Allen Telescope Array begins all-sky surveys

May 28, 2009 By Robert Sanders

(PhysOrg.com) -- With commissioning of the 42 radio dishes of the Allen Telescope Array (ATA) nearly complete, UC Berkeley astronomers are now embarking on several major radio astronomy projects, including daily surveys of the sky.

"The ATA is fast by design, covering a wide field of view, which is ideal for dedicated surveys of the sky," said Don Backer, UC Berkeley professor of astronomy and director of the Radio Astronomy Laboratory that oversees the ATA. The array is being built jointly by UC Berkeley and the SETI Institute, a private, non-profit organization based in Mountain View, Calif..

Backer estimates that 80 percent of the telescope's time will be spent on surveys, repeatedly imaging the sky that is visible from an isolated valley in Hat Creek, Calif. Among the objects the astronomers hope to find are transient radio sources, such as supernovas and gamma-ray bursts, that may last from nanoseconds to years.

Radio blasts from supernovas can penetrate gas and dust, allowing astronomers to discover heretofore undetected stellar explosions. And while gamma-ray bursts are impossible to see unless these intense beams of light point directly at Earth, radio emissions from the blast wave can be seen from any direction, which may allow astronomers to find out more about the subset of supernovas that produce such bursts.

"The variable sky has been poorly looked at in , so we have an opportunity to do something that hasn't been done before," including discovering something totally new to astronomy, said Geoffrey Bower, UC Berkeley assistant professor of astronomy and leader of the survey.

With only 42 of a planned 350 radio dishes, the ATA is not yet sensitive enough to rival other large radio telescopes and discover fainter quiescent radio objects or to look farther back in time. But the ATA will obtain spectra of already mapped radio sources, since information about a star's or galaxy's "color" can tell astronomers about its age and composition.

In addition to searching for intelligent signals from space, a project run by the SETI Institute, the ATA also is getting involved in satellite tracking. The U.S. Air Force continually monitors satellites and debris in space so that critical satellites can be diverted from possible collisions. The agency now hopes to use civilian radio telescopes as all-weather, 24/7 satellite monitors to improve ongoing optical and radar monitoring.

Backer continues to seek funding to install more radio dishes and build the ATA to a size where it sensitivity matches or exceeds that of today's 100-meter .

"With this tremendously powerful and innovative design, more telescopes would put us in the world-class category," he said.

Provided by University of California - Berkeley (news : web)

Explore further: Astronomers: 'Tilt-a-worlds' could harbor life

add to favorites email to friend print save as pdf

Related Stories

Recommended for you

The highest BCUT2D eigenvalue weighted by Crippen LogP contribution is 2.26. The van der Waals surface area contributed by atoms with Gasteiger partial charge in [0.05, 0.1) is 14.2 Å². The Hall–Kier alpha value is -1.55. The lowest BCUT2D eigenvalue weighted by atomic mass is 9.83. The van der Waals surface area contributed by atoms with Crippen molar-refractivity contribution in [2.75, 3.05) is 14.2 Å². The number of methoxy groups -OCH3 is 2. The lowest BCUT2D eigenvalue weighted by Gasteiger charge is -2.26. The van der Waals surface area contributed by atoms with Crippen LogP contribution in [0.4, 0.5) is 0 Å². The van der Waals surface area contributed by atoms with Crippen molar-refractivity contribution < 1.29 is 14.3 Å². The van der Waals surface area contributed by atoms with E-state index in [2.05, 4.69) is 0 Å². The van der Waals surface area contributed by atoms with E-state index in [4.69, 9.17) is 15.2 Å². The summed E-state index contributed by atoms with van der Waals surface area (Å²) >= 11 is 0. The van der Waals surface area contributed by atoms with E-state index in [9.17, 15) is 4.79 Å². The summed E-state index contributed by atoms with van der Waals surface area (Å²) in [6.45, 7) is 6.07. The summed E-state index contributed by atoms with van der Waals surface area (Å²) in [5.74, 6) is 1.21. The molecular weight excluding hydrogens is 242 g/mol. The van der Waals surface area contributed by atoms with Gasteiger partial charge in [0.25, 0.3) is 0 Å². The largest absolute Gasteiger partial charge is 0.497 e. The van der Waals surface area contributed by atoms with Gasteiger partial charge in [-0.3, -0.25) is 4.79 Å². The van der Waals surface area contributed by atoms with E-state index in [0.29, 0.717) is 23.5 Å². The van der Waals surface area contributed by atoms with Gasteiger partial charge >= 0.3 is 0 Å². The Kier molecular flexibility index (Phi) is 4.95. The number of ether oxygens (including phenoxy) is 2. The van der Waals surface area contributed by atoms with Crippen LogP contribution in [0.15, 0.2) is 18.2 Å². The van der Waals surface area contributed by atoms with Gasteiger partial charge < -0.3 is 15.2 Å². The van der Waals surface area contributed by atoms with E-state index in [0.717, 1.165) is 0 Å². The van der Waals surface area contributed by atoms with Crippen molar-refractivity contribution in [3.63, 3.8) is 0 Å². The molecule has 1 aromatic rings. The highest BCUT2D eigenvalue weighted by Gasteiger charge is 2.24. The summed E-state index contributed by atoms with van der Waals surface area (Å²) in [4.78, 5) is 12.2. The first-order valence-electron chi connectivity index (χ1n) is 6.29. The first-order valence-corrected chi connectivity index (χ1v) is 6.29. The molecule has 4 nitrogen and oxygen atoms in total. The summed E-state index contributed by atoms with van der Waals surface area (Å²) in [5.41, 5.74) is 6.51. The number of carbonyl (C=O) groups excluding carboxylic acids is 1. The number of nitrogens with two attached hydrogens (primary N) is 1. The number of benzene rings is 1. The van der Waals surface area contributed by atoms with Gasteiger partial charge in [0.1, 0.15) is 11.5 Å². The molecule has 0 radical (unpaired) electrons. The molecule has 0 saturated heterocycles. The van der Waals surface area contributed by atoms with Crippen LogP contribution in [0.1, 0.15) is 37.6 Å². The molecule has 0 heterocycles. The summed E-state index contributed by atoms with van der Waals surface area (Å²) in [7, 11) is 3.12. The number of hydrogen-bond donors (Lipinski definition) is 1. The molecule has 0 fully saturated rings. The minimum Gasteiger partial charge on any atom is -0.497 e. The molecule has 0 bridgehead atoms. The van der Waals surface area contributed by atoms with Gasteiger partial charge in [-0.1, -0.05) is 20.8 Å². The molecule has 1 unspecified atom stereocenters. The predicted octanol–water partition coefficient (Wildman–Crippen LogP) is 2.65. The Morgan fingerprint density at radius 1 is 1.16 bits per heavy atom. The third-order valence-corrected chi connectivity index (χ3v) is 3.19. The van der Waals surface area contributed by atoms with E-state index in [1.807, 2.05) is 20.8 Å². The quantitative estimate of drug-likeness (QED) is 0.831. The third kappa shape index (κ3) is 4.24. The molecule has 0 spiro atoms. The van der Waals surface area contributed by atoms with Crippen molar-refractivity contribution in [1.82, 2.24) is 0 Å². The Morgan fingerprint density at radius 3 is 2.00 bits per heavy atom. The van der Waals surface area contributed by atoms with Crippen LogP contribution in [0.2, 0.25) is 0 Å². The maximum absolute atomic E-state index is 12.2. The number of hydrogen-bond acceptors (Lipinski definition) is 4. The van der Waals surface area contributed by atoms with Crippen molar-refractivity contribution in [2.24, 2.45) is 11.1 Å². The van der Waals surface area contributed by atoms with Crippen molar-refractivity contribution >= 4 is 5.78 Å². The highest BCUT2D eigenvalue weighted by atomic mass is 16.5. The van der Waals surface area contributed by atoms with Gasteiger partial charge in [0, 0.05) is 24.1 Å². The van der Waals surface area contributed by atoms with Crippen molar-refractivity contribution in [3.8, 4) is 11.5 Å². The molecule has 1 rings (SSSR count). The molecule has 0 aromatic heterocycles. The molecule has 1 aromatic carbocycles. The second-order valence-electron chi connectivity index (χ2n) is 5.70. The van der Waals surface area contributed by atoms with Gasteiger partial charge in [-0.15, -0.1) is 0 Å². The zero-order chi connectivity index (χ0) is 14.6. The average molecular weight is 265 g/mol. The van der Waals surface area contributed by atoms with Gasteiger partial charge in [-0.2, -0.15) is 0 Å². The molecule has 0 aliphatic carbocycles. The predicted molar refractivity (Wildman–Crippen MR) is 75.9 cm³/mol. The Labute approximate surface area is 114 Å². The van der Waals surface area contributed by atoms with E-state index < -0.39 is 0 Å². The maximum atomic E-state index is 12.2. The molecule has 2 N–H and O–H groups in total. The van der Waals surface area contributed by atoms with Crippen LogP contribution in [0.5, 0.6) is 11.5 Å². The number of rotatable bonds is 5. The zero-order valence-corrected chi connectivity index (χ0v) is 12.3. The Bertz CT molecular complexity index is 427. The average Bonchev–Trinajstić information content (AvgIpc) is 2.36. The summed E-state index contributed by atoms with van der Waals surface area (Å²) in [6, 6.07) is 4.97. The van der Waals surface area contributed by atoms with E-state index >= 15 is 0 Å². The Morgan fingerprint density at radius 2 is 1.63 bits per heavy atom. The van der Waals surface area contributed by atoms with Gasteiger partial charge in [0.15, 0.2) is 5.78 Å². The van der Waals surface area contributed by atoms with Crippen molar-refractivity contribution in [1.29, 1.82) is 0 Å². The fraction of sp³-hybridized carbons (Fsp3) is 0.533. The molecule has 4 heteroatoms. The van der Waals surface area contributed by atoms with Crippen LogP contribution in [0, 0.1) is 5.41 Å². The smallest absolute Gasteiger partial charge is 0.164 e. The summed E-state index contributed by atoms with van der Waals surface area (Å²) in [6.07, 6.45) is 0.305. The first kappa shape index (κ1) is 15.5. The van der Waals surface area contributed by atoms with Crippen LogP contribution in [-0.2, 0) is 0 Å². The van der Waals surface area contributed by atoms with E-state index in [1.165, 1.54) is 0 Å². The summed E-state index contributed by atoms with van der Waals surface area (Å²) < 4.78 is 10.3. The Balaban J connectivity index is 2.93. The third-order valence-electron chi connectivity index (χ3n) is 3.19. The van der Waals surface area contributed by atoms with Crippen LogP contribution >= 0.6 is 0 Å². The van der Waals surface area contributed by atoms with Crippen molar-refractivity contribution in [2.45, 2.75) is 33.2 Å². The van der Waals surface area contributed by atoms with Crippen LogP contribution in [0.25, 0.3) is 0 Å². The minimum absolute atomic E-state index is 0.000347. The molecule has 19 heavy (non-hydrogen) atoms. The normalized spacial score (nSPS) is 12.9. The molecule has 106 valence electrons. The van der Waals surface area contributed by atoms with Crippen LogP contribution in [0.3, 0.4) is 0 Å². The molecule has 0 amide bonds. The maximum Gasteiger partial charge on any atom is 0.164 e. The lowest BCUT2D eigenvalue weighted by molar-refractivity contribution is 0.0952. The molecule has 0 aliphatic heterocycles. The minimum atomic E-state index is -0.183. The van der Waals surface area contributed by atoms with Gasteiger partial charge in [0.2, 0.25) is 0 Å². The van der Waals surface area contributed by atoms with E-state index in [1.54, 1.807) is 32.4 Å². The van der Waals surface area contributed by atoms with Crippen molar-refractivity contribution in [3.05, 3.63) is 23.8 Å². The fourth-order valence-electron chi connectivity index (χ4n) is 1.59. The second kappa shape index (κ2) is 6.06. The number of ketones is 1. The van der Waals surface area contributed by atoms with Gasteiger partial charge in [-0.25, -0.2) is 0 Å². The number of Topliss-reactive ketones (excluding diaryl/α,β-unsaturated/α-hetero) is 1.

Astronomers: 'Tilt-a-worlds' could harbor life

12 hours ago

A fluctuating tilt in a planet's orbit does not preclude the possibility of life, according to new research by astronomers at the University of Washington, Utah's Weber State University and NASA. In fact, ...

Pushy neighbors force stellar twins to diverge

20 hours ago

(Phys.org) —Much like an environment influences people, so too do cosmic communities affect even giant dazzling stars: Peering deep into the Milky Way galaxy's center from a high-flying observatory, Cornell ...

Image: Multiple protostars within IRAS 20324+4057

Apr 14, 2014

(Phys.org) —A bright blue tadpole appears to swim through the inky blackness of space. Known as IRAS 20324+4057 but dubbed "the Tadpole", this clump of gas and dust has given birth to a bright protostar, ...

Research group to study interstellar molecules

Apr 11, 2014

From April 2014, a new group will study interstellar molecules and use them to explore the entire star and planet formation process at the Max Planck Institute for Extraterrestrial Physics. Newly appointed ...

Astronomers suggest more accurate star formation rates

Apr 10, 2014

(Phys.org) —Astronomers have found a new way of predicting the rate at which a molecular cloud—a stellar nursery—will form new stars. Using a novel technique to reconstruct a cloud's 3-D structure, ...

User comments : 0

More news stories

Astronomers: 'Tilt-a-worlds' could harbor life

A fluctuating tilt in a planet's orbit does not preclude the possibility of life, according to new research by astronomers at the University of Washington, Utah's Weber State University and NASA. In fact, ...

NASA Cassini images may reveal birth of a Saturn moon

(Phys.org) —NASA's Cassini spacecraft has documented the formation of a small icy object within the rings of Saturn that may be a new moon, and may also provide clues to the formation of the planet's known ...

Vegetables on Mars within ten years?

The soil on Mars may be suitable for cultivating food crops – this is the prognosis of a study by plant ecologist Wieger Wamelink of Wageningen UR. This would prove highly practical if we ever decide to ...

Wireless industry makes anti-theft commitment

A trade group for wireless providers said Tuesday that the biggest mobile device manufacturers and carriers will soon put anti-theft tools on the gadgets to try to deter rampant smartphone theft.